According to James McPherson, the preeminent Lincoln idolater/court historian, the U.S. Army murdered at least 50,000 civilian noncombatants during the War to Prevent Southern Independence, mostly women and children. Coming from McPherson, this is bound to be a gross underestimate. Entire cities like Atlanta were bombarded for days when cowardly psychopaths like General William Tecumseh Sherman knew that the city was populated only by civilians and that the bombardment was of no military significance. Lincoln knew of this all along, approved of it, and encouraged it by rewarding the most vicious murderers of civilians, terrorists like Sherman and Grant and Sheridan.
For generations, Americans have been kept in the dark about this with the "public" school textbooks never explaining the true, bloody history. Whenever the subject is brought up, it is dismissed out of hand by those magic words expressed by Sherman: "War is hell."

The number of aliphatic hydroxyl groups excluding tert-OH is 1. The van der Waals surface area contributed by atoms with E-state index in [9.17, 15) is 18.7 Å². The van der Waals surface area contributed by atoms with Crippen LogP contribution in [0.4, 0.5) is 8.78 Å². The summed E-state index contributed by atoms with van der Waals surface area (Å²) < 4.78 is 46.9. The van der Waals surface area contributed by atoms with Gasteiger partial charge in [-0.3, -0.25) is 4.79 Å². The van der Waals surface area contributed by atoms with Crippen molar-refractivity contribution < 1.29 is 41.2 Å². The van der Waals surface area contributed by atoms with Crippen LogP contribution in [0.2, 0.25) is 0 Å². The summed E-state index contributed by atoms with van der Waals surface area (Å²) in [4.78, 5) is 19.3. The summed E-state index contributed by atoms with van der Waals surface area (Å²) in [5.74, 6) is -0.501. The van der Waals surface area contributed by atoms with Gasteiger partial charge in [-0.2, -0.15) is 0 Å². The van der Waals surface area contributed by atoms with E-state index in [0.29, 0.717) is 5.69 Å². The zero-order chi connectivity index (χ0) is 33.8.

As Walter Brian Cisco wrote in his book, Waging War on Southern Civilians, based on the Official Records of the war, such rhetoric encourages more mass murder of civilians in the future. The moral thing to do is to loudly denounce all such barbaric acts if one wants to discourage rather than encourage such behavior in the future.
Which brings us to the official response of the U.S. Department of Defense to the mass murder of 16 Afghans recently by a U.S. soldier who apparently went on a walk in the countryside to "have some fun." Yesterday Defense Secretary Leon Panetta was on the network news explaining that: "War is hell." It has happened before and it will happen again, he said.
So fughettaboutit, as they say in New Jersey. Move along, nothing to see here.